Since 1 July 2017, a new transfer balance cap of $1.6 million applies. This means a member can transfer up to $1.6 million from the accumulation phase of superannuation to support their retirement income streams.
This reform is designed to limit the amount of benefits a member can transfer to the tax-free retirement phase.
Broadly, the balance of existing retirement phase account-based income streams at 30 June 2017 as well as the initial value of new account based income streams commenced after 1 July 2017, will be measured against an individual’s personal transfer balance cap. Any amounts over the cap will need to be rolled back to accumulation phase or withdrawn from the superannuation system. For defined benefit pensions the rules are different again, with a cap determined by a multiple of 16 of the annual income received. Read more about the changes to defined benefit pensions.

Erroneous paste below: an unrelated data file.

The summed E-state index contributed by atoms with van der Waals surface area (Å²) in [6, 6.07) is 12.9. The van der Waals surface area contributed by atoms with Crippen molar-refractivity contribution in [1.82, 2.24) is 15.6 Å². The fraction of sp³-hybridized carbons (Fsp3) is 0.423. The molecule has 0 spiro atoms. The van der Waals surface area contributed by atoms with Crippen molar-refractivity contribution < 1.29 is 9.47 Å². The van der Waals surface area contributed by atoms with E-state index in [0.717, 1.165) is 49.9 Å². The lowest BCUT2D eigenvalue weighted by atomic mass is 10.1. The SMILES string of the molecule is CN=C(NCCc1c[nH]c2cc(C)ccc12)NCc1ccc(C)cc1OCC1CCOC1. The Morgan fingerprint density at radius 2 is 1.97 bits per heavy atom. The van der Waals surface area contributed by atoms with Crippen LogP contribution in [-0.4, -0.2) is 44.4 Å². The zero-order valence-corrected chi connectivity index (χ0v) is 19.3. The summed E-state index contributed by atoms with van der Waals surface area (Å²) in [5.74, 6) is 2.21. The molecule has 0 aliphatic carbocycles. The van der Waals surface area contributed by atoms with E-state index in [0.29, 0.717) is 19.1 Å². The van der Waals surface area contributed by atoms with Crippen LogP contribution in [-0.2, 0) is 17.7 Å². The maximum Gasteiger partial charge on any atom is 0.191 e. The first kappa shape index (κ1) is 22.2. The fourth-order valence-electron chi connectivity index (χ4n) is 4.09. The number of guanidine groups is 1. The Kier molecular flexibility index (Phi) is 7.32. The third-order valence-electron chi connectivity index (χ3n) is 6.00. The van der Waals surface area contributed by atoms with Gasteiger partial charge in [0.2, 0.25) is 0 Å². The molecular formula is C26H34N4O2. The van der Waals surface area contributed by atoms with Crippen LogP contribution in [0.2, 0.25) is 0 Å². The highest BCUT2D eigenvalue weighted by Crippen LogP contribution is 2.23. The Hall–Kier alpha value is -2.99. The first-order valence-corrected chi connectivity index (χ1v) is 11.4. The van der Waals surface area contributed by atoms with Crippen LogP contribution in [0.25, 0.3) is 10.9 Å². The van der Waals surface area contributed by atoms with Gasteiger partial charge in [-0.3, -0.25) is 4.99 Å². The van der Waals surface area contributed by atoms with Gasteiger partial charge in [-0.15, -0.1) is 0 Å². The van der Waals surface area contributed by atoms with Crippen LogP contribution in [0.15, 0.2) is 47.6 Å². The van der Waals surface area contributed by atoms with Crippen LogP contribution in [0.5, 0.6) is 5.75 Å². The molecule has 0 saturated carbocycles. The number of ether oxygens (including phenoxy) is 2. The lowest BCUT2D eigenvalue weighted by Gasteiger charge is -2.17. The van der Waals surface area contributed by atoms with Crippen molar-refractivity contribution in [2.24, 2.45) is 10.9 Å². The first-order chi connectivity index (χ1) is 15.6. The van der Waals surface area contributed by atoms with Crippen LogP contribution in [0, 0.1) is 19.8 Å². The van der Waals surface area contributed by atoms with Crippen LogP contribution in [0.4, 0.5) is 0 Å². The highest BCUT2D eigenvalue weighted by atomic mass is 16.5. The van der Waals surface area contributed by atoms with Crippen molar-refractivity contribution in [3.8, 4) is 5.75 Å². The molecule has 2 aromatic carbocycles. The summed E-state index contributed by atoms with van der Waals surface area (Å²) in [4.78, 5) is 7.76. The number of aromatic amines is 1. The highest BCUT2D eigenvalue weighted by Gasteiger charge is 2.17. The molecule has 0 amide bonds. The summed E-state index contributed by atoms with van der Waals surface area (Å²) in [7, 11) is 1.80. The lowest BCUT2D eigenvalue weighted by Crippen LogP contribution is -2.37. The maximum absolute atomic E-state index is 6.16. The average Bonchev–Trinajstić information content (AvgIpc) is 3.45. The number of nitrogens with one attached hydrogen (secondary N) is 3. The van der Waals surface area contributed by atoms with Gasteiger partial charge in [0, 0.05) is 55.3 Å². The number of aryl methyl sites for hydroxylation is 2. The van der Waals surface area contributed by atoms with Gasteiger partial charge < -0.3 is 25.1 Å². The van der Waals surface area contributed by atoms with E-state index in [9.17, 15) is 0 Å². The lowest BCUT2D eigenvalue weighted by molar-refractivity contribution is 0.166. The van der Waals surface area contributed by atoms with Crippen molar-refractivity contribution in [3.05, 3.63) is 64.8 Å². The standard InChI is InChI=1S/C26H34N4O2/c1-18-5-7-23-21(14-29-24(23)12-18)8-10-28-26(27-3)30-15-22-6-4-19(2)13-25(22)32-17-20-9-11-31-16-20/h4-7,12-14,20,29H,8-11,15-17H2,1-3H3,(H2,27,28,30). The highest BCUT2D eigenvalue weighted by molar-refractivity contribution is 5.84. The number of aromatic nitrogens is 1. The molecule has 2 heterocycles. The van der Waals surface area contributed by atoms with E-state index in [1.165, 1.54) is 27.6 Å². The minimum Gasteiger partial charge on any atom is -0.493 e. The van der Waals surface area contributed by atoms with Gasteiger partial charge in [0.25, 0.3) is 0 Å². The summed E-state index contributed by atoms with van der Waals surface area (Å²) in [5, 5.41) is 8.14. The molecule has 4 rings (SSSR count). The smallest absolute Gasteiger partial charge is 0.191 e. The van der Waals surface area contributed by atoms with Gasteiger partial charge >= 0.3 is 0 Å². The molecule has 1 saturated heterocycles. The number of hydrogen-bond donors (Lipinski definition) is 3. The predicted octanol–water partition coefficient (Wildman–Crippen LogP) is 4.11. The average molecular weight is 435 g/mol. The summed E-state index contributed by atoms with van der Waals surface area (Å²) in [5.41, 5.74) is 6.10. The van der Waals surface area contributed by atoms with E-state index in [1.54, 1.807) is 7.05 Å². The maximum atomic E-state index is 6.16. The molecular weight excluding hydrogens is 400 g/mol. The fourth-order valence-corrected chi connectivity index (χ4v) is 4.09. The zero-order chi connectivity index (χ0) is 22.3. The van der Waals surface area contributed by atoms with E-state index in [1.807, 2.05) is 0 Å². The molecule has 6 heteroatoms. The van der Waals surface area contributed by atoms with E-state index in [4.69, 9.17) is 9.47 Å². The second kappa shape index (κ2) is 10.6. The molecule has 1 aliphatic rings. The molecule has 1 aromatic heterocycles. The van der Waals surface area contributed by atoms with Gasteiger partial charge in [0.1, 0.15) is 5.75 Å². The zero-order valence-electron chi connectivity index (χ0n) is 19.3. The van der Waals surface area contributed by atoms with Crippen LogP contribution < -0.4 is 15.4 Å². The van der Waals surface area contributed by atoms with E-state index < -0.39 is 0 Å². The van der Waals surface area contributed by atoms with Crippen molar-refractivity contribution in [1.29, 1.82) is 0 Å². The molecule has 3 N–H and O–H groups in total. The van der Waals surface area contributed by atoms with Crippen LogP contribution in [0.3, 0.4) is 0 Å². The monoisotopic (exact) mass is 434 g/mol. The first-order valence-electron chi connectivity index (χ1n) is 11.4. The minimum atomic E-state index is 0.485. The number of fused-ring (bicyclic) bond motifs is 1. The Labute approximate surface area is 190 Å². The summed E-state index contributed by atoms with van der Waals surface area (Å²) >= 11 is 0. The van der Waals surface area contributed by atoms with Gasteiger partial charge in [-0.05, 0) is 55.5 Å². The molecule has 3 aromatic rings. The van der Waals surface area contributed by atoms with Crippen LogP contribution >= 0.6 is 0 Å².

The tricky aspect of this decision is that once you withdraw the money from super there may be very limited capacity, if any at all, to get the money back into super (depending on your age, this could be an irreversible decision). If you do withdraw it, you then need to consider how best to invest or use the money outside of super.
To assess whether you will be better off having these excess assets in super or outside super one aspect you would consider is tax. Within super, earnings will be concessionally taxed at up to 15% whereas outside of super, earnings will be taxed at your marginal tax rate (inclusive of the tax-free threshold).
If you are affected by this reform, consider your own individual circumstances to determine the best course of action. If in doubt, seek financial advice.
Read more about the general transfer balance cap.